The FDA issued nine new cigarette health warnings Tuesday. It has been 25 years since the last major change to the warnings on cigarette packaging and will be required beginning September 2012 on packaging and advertisements in the United States.
I can only imagine the cost of this campaign will be passed on to smokers sooner or later one way or another.
While I find these efforts as ridiculous as the actual warnings themselves, proponents feel they have to do something to warn people about the dangers of living. The last of the nine warnings on the FDA’s website reads: WARNING: Quitting smoking now greatly reduces serious risks to your health. It confused me and made wonder what else they might warn me about. Warning: Exercise may be greatly good for you. The other eight warnings are accompanied by graphic images designed to make the packaging as undesirable as possible.
In Thailand they put the same graphic images on cigarette packaging a decade ago and while the government, researchers, and anti-smoking activists claim it has helped in reducing the number of smokers there are people smoking everywhere in Thailand and in all other countries where these laws have been implemented.
A prevalence-based analysis of smoking in Thailand found that the smoking prevalence went from 16.9 percent to 15.3 percent between 2001 and 2006. This 1.6 percent drop may or may not be related to their packaging regulation in view that there was a 1.8 drop prior to the regulation between 1996 and 2001.
Among my smoking friends in Thailand who didn’t like the imagery, some resorted to buying covers (which hit the market simultaneously with the warnings) for their packs. But after the initial shock of the images wore off most people became desensitize and didn’t even notice them.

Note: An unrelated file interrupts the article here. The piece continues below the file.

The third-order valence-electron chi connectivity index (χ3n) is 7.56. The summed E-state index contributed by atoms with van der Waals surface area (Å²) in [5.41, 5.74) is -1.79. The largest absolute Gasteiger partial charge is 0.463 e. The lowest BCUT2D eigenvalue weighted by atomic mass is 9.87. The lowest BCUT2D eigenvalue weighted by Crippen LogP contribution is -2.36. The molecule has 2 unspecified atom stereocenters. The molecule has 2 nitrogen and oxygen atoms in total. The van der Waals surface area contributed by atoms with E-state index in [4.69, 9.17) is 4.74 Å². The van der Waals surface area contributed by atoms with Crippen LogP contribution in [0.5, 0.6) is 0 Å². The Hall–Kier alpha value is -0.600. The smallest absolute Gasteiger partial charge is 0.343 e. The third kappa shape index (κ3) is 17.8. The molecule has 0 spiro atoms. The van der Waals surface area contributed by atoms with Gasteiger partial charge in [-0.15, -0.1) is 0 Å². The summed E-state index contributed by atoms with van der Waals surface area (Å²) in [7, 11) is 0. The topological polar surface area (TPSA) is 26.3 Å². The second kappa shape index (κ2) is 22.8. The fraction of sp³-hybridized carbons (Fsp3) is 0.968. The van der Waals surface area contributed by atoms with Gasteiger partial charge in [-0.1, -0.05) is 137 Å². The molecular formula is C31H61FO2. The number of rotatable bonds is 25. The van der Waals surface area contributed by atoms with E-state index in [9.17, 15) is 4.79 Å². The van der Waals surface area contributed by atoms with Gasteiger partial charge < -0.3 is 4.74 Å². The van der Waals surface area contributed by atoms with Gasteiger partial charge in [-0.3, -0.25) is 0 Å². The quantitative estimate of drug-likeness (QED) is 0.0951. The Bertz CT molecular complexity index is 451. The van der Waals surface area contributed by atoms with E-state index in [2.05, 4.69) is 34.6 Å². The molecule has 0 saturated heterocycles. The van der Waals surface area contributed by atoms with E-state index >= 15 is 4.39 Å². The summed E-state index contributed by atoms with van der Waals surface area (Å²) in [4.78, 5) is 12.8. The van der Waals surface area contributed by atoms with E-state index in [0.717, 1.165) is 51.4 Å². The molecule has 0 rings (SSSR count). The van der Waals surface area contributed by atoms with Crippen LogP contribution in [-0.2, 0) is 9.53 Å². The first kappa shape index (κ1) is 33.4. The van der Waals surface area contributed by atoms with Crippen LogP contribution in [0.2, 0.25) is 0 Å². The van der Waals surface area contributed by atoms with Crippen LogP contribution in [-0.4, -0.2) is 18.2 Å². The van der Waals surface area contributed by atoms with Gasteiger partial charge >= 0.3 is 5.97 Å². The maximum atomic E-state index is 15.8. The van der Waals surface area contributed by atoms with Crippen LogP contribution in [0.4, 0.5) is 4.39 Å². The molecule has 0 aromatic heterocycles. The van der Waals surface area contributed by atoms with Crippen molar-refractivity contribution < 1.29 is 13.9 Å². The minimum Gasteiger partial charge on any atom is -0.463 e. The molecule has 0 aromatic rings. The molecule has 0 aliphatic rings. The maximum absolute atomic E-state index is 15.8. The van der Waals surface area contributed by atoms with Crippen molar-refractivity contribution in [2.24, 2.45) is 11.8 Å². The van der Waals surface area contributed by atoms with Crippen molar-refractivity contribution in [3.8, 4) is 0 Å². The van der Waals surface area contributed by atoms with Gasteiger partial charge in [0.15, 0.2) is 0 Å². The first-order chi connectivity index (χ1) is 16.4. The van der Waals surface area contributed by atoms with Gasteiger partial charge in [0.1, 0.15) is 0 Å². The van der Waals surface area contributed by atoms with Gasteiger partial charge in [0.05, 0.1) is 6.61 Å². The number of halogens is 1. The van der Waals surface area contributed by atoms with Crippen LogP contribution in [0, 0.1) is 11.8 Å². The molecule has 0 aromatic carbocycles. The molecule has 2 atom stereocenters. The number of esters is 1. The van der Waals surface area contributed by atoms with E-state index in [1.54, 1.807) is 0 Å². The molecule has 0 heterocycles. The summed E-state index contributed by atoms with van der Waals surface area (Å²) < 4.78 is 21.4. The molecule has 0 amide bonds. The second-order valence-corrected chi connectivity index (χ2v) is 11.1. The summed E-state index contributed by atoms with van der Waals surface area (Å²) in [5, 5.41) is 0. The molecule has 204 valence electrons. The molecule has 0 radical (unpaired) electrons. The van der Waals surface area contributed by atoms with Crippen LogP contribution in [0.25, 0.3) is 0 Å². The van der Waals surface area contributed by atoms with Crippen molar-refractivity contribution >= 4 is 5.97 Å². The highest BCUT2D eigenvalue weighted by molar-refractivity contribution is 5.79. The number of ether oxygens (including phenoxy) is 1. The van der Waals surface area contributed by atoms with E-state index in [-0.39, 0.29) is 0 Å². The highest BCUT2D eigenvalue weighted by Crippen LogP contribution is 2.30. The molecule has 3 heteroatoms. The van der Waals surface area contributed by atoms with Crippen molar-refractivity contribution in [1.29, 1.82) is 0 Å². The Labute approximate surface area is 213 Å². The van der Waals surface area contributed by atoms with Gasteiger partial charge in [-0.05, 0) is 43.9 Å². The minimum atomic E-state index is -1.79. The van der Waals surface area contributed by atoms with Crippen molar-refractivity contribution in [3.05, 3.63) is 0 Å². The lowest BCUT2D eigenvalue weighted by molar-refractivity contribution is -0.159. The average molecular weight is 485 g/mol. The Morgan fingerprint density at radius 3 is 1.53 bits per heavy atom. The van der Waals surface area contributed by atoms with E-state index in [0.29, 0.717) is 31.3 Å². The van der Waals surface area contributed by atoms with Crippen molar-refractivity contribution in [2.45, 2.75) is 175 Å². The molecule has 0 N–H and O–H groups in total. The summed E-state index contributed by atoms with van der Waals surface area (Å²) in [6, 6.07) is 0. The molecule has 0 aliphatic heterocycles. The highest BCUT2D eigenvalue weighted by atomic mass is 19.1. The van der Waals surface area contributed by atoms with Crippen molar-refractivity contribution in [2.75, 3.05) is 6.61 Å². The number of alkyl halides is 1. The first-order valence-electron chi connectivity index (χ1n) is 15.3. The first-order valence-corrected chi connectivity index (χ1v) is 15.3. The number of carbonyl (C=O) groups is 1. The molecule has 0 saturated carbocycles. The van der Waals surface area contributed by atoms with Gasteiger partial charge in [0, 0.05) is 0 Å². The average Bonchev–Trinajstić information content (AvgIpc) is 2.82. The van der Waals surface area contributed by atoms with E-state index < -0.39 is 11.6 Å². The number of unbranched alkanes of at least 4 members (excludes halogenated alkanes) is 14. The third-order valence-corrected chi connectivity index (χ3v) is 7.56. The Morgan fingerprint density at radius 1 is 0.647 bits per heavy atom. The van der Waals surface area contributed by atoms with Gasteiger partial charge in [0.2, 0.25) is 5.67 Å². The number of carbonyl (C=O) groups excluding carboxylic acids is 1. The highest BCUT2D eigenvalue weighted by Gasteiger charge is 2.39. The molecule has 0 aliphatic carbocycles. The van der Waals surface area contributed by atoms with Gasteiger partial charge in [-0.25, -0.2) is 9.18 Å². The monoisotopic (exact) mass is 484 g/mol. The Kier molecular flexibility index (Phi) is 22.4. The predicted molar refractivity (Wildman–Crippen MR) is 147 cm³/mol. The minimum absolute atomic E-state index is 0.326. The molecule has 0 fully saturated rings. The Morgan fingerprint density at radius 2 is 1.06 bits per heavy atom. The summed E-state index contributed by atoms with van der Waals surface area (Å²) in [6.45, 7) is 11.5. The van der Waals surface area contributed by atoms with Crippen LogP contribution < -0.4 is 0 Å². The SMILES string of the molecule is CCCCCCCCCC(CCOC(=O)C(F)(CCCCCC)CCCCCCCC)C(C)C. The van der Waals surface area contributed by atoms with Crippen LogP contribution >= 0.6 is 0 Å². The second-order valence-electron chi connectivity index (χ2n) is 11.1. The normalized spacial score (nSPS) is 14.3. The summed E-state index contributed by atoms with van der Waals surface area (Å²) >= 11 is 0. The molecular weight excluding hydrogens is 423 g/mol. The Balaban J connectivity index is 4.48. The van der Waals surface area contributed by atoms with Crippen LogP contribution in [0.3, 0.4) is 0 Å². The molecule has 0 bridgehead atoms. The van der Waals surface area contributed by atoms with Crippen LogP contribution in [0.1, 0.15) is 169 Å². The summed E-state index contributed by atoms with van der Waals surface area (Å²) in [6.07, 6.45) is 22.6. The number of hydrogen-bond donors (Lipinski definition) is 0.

The higher cigarette prices that will inevitably accompany these new warnings will have to come from somewhere. The laws of economics dictate that there is an inverse relationship between prices and sales. The more something costs the less of it will be sold. However, with cigarettes there is addiction and perhaps an irresistible image of “cool” that thwarts the rules of economics.
A University of Wisconsin’s School of Medicine study found that in the poorest neighborhoods of Milwaukee, Wisconsin’s largest city, nearly half of all adults are addicted to cigarettes, despite the fact that prices are nearing $9 a pack while many household incomes are below $15,000.
Smokers will cut back on something else, perhaps diapers or baby food, to keep buying their smokes. It may seem a good idea to warn, tax, and regulate smokers into quitting but the reality is that the ones who smoke more commonly, the poor, are the ones who are least likely to quit because of these measures.
My smoker friends in Thailand still smoke. The packaging with the gruesome pictures grew on them and eventually became a topic of conversation. Not as a serious deterrent might be discussed but rather as a joke about smoking being a slow suicide anyway. We all knew someone who had died from the various cancers and other ailments blamed on smoking but were not deterred by that either. We once stood, smoked, and talked at the funeral of a friend who died of a stroke. We don’t know what caused his stroke.
I don’t know what will get me to quit smoking other than my own desire to do it. The more I get badgered about it the more defiant I become; I’m probably not alone in this. So maybe we should let the people keep as much of their money as possible by not creating more of a burden with feel good “stop smoking” campaigns. Educate the children early and let those of us who have made the decision to smoke make the decision to quit on our own.